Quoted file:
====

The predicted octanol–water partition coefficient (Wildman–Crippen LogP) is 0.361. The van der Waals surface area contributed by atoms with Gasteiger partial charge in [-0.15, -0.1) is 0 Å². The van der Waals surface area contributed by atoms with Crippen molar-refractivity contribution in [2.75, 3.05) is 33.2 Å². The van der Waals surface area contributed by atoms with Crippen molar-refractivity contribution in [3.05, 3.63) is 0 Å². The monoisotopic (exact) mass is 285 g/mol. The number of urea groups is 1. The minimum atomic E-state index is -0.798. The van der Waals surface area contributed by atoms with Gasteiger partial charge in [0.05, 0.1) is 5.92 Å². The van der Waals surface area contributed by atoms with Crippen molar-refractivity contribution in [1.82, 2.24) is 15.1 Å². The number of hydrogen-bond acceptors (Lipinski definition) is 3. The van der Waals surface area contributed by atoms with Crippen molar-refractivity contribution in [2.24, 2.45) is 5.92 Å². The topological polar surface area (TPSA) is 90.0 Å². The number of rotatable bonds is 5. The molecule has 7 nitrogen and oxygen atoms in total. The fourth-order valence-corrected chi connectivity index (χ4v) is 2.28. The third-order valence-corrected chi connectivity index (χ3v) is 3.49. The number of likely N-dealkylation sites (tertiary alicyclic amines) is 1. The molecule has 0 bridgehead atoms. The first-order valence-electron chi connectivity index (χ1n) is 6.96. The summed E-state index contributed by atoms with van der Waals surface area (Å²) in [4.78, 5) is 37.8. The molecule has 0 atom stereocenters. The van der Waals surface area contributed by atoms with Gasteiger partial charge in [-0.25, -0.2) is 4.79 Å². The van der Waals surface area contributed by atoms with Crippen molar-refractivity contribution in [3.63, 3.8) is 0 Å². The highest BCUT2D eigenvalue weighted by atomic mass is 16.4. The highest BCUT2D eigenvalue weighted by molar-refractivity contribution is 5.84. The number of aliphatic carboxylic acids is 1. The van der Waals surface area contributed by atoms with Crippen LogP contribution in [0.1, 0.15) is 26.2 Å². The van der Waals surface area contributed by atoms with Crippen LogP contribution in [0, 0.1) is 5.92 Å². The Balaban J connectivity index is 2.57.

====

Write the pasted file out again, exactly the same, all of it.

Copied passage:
The predicted octanol–water partition coefficient (Wildman–Crippen LogP) is 0.361. The van der Waals surface area contributed by atoms with Gasteiger partial charge in [-0.15, -0.1) is 0 Å². The van der Waals surface area contributed by atoms with Crippen molar-refractivity contribution in [2.75, 3.05) is 33.2 Å². The van der Waals surface area contributed by atoms with Crippen molar-refractivity contribution in [3.05, 3.63) is 0 Å². The monoisotopic (exact) mass is 285 g/mol. The number of urea groups is 1. The minimum atomic E-state index is -0.798. The van der Waals surface area contributed by atoms with Gasteiger partial charge in [0.05, 0.1) is 5.92 Å². The van der Waals surface area contributed by atoms with Crippen molar-refractivity contribution in [1.82, 2.24) is 15.1 Å². The number of hydrogen-bond acceptors (Lipinski definition) is 3. The van der Waals surface area contributed by atoms with Crippen molar-refractivity contribution in [2.24, 2.45) is 5.92 Å². The topological polar surface area (TPSA) is 90.0 Å². The number of rotatable bonds is 5. The molecule has 7 nitrogen and oxygen atoms in total. The fourth-order valence-corrected chi connectivity index (χ4v) is 2.28. The third-order valence-corrected chi connectivity index (χ3v) is 3.49. The number of likely N-dealkylation sites (tertiary alicyclic amines) is 1. The molecule has 0 bridgehead atoms. The first-order valence-electron chi connectivity index (χ1n) is 6.96. The summed E-state index contributed by atoms with van der Waals surface area (Å²) in [4.78, 5) is 37.8. The molecule has 0 atom stereocenters. The van der Waals surface area contributed by atoms with Gasteiger partial charge in [-0.25, -0.2) is 4.79 Å². The van der Waals surface area contributed by atoms with Crippen molar-refractivity contribution in [3.63, 3.8) is 0 Å². The highest BCUT2D eigenvalue weighted by atomic mass is 16.4. The highest BCUT2D eigenvalue weighted by molar-refractivity contribution is 5.84. The number of aliphatic carboxylic acids is 1. The van der Waals surface area contributed by atoms with Crippen LogP contribution in [0.1, 0.15) is 26.2 Å². The van der Waals surface area contributed by atoms with Crippen LogP contribution in [0, 0.1) is 5.92 Å². The Balaban J connectivity index is 2.57.